- The black moon that will ensue from the eclipse only occurs once every 33 months.
- Elohim, one of the names for God in the Hebrew Bible, appears 33 times throughout the book of Genesis.
- The eclipse will start in Oregon, the 33rd state, and end on the 33rd degree of Charleston, South Carolina.
- The last solar eclipse of this magnitude occurred in 1918, 99 years ago—or 33 times 3.
As for Meade’s credentials: Planet X News says he “studied astronomy, among other subjects, at the University of Louisville.”
12) Nibiru believers run detailed websites and forums detailing the prophecy
While Planet X is most frequently mentioned on tabloids and According to some of these forums, like Nibiru Update, the prophecy of Nibiru still exists, despite the lack of an astronomic catastrophe in 2015, 2016, and so far in 2017. Global Truth, an independent site dedicated to conspiracy, dedicates an entire section to reporting on the supposed arrival of the lost planet.
Reddit is also a huge (though, again, largely unverified) source for ongoing discussion about the existence of Planet X. One subreddit, r/Nibiru, was banned from the site for violating community guidelines. A secondary community, r/PlanetX, was set to private by moderators, who posted this message:
This was formerly a subreddit where idiots donned their tinfoil hats and proclaimed that some fictitious planet was on its way to “destroy us all”. Conspiracy theories might seem like harmless fun, but they’re actually quite insidious; they purport to be fact, when they are anything but. They are the oldest and original “fake news”.
Fortunately, logic has prevailed, and the conspiracies have been silenced. If you’re looking for a sensible, rational discussion please visit r/Planet9.
Within r/Planet9, discussion centers largely around new NASA discoveries, the science of gravitational pulls, and various hypotheses and lectures from astronomers or Planet X theorists.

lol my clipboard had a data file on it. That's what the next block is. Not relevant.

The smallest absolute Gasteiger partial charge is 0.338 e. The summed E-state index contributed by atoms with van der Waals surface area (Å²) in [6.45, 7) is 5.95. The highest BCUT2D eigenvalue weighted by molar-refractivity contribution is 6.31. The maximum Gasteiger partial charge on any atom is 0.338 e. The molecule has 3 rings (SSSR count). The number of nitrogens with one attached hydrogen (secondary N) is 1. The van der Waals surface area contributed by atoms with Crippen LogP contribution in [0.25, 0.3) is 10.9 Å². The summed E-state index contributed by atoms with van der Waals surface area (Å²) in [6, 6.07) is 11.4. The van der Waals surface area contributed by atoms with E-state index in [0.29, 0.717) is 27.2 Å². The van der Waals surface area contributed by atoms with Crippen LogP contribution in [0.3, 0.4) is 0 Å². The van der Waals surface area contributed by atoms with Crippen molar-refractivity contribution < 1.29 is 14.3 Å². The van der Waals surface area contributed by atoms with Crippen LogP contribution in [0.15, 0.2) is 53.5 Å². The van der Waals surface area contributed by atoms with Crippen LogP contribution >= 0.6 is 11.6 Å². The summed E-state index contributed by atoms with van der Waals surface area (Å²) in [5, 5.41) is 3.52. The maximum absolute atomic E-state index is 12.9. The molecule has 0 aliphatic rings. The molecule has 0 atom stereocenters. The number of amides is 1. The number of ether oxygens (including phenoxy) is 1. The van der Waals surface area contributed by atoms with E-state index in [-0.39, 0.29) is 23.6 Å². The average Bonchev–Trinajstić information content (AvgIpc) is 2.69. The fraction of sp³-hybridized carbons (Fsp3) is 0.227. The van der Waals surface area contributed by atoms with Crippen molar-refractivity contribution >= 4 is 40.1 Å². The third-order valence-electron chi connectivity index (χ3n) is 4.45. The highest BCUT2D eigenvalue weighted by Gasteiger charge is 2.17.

13) There actually is such a thing as Planet X—and it’s not scary
NASA astronomers gave the name “Planet X” to the yet-undiscovered planet they believe follows a highly elliptical orbit far beyond Pluto. Researchers recently found evidence suggesting the existence of this “Planet X,” which may have a mass 10 times greater than Earth’s and take between 10,000 and 20,000 years to orbit the Sun. No, it’s not Nibiru. And no, it’s not going to hit us.
Nibiru may reign as one of the most persistent conspiracy theories of all time, but rest assured that new apocalypse dates will come and pass and we’ll all still be here. Just remember: Whenever the human race triumphs over death, a new doomsday prophecy is sure to follow.
Editor’s note: This article is regularly updated for relevance.
Bryan Rolli is a reporter who specializes in streaming entertainment. He writes about music and film for Forbes, Billboard, and the Austin American-Statesman. He met Flavor Flav in two separate Las Vegas bowling alleys and still can’t stop talking about it.